Properly comparing two histograms

I need to implement a function (in Golang) to compare the similarity/distance of two histograms. The histograms were generated from two different images. I have searched on the internet and have found some metrics that can be used to perform this comparison, for example, Chi Square and Intersection.

Here are all the metrics and formulas that I have found:

Chi Square :

Formula:

$x^2 = \sum_{i=1}^{n}\frac{(hist1_{i} - hist2_{i})^2}{hist1_{i}}$

Corresponding code:

var sum float64
for index := 0; index < len(hist1); index++ {
numerator := pow(hist1[index] - hist2[index])
sum += numerator / hist1[index]
}


Where pow is a function that returns value * value.

Euclidean Distance :

Formula:

$D = \sqrt{\sum_{i=1}^{n}(hist1_{i} - hist2_{i})^2}$

Corresponding code:

var sum float64
for index := 0; index < len(hist1); index++ {
sum += pow(hist1[index] - hist2[index])
}
sum = math.Sqrt(sum)


Normalized Euclidean Distance :

Formula:

$D = \sqrt{\sum_{i=1}^{n} \frac{(hist1_{i} - hist2_{i})^2}{n}}$

Corresponding code:

var sum float64
n := float64(len(hist1))
for index := 0; index < len(hist1); index++ {
sum += pow(hist1[index]-hist2[index]) / n
}
sum = math.Sqrt(sum)


Intersection :

Formula:

$D = \sum_{i=1}^{n} min(hist1_{i}, hist2_{i})$

Corresponding code:

var sum float64
for index := 0; index < len(hist1); index++ {
sum += min(hist1[index], hist2[index])
}


Where the min function returns the minimum value.

Normalized Intersection :

Formula:

$D = \frac{\sum_{i=1}^{n} min(hist1_{i}, hist2_{i})}{max(\sum_{i=1}^{n}hist1_{i},\sum_{i=1}^{n}hist2_{i})}$

Corresponding code:

var sum float64
for index := 0; index < len(hist1); index++ {
sum += min(hist1[index], hist2[index])
}
sum = sum / max(sum(hist1), sum(hist2))


Where the sum function returns the sum of all elements in the slice and the max function returns the maximum value.

References :

1. OpenCV Histogram Comparison: http://docs.opencv.org/2.4/doc/tutorials/imgproc/histograms/histogram_comparison/histogram_comparison.html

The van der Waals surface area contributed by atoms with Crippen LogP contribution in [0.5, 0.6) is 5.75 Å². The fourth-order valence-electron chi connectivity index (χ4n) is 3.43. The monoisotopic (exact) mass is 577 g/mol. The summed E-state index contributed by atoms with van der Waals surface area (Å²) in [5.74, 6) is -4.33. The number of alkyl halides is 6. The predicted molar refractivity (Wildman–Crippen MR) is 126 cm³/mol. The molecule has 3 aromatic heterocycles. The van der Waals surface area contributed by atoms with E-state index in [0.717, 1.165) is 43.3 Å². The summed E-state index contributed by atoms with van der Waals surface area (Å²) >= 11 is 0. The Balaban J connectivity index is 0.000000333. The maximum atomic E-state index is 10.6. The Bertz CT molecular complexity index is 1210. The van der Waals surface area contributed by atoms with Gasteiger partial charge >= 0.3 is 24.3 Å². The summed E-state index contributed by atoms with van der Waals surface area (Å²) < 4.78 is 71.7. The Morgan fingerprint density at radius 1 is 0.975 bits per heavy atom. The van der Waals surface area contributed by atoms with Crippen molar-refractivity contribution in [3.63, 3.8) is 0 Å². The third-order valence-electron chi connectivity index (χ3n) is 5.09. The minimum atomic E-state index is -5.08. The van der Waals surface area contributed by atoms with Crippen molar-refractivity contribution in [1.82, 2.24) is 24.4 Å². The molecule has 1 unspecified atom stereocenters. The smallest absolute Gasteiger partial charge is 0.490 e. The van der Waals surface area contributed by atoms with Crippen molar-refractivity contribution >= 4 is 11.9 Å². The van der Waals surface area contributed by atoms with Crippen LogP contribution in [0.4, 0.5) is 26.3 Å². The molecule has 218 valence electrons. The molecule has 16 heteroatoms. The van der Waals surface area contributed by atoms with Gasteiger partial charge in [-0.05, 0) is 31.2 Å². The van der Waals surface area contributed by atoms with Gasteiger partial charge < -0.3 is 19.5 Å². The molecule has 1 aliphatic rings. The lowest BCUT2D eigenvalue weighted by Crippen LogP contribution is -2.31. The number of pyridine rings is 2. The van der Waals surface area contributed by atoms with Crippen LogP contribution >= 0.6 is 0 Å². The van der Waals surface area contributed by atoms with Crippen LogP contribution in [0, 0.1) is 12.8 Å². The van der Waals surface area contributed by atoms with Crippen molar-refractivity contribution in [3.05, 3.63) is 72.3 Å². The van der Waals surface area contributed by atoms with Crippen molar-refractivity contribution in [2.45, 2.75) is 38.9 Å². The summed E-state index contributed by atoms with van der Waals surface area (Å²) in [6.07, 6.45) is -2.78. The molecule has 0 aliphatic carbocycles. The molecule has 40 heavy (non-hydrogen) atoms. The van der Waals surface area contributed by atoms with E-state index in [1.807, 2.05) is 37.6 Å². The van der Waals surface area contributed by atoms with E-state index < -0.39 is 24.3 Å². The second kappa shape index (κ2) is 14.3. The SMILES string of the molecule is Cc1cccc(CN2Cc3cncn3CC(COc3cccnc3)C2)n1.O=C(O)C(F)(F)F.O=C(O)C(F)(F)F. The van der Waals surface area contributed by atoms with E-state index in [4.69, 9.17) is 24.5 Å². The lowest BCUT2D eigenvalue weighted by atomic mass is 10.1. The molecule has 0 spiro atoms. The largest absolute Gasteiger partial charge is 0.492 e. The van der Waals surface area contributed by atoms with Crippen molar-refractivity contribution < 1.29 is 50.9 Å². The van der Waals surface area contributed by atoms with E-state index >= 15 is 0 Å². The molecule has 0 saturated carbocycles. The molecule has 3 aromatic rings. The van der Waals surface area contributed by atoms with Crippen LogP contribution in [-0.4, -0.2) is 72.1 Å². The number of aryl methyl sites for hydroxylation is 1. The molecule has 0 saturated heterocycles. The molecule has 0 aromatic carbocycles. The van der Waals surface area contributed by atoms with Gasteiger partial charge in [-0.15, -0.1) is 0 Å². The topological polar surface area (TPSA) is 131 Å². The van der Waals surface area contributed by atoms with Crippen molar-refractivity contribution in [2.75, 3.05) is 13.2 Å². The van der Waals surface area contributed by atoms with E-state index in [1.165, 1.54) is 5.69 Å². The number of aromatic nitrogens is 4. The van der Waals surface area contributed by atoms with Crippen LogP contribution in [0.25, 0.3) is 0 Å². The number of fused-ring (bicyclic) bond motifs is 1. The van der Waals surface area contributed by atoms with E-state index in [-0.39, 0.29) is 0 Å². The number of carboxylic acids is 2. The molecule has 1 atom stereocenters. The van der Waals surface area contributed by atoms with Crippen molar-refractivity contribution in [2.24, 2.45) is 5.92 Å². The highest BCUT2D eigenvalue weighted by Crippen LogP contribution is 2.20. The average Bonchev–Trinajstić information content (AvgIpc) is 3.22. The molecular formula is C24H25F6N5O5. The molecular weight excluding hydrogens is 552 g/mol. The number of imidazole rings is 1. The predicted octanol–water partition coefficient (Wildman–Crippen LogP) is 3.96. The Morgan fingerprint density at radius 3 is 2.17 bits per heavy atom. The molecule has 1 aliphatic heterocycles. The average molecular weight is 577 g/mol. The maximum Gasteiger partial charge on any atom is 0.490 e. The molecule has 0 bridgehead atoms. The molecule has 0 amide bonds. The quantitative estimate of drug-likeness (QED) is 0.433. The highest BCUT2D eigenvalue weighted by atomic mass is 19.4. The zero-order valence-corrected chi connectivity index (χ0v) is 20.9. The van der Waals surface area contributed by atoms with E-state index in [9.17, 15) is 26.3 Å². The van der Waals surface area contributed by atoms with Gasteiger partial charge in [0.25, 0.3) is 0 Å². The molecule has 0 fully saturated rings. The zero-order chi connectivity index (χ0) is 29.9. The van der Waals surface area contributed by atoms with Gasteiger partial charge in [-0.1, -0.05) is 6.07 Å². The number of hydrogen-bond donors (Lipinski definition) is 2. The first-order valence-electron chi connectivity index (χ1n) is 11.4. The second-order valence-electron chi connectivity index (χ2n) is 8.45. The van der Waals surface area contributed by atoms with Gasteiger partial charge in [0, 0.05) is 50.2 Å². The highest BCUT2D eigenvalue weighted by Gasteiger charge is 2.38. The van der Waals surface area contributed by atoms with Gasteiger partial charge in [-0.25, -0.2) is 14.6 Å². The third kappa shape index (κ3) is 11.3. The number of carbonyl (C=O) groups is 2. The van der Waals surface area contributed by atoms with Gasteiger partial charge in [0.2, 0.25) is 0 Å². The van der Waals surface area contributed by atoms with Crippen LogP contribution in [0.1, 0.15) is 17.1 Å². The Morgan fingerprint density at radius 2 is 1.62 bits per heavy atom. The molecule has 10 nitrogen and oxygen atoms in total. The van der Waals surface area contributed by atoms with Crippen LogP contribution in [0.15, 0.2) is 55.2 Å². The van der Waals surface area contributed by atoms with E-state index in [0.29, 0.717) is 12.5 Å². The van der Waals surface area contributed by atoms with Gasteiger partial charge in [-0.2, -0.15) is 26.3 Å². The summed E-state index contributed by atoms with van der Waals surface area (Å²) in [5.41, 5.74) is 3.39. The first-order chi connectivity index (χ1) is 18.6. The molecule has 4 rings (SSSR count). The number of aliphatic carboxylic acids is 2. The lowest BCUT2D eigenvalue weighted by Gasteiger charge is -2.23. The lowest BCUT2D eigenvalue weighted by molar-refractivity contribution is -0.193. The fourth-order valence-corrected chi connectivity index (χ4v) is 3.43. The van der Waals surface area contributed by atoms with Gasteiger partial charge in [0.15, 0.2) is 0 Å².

2. Euclidean Distance: http://www.pbarrett.net/techpapers/euclid.pdf
3. Histogram intersection for change detection: http://blog.datadive.net/histogram-intersection-for-change-detection/
4. The Simplest Classifier: Histogram Comparison: https://mpatacchiola.github.io/blog/2016/11/12/the-simplest-classifier-histogram-intersection.html
5. Histogram Intersection with two different bin sizes?: https://dsp.stackexchange.com/questions/18065/histogram-intersection-with-two-different-bin-sizes

Questions :

Now, I have some questions based on the above description:

1. I'm not a mathematician (I'm a software developer), so can someone confirm to me if all 5 formulas are correct?
2. Which of the 5 metrics is the best (or commonly used) to compare two histograms? (As I have read people uses commonly the Chi-Square and the Intersection, but I'm not sure).
3. Is there some other good metric (or commonly used) to compare two histograms?
4. As I understand: when using the Chi-Square, Euclidean Distance or Normalized Euclidean Distance, the closer to zero is the result, higher is the similarity between the histograms. In the other hand, when using the Intersection or the Normalized Intersection, higher results means higher similarity between the histograms. If it is correct, is there a way that I can invert the results from the Intersection and Normalized Intersection so it 'works' as the other metrics (closer to zero means higher similarity)? As the Normalized Intersection results range is between 0-1 it is easy to invert, but I don't know if it is possible to the Intersection metric.

Notes :

• If someone find something wrong in the codes above, please let me know.
• I'm sorry if I have written some bullshit on this question, as I explained I am not a mathematician so I don't have much knowledge about this.
• Any suggestion to improve the question, the formulas or codes are welcome.
• I'm not sure if I have used the correct tags, so please feel free to edit it.

2 Answers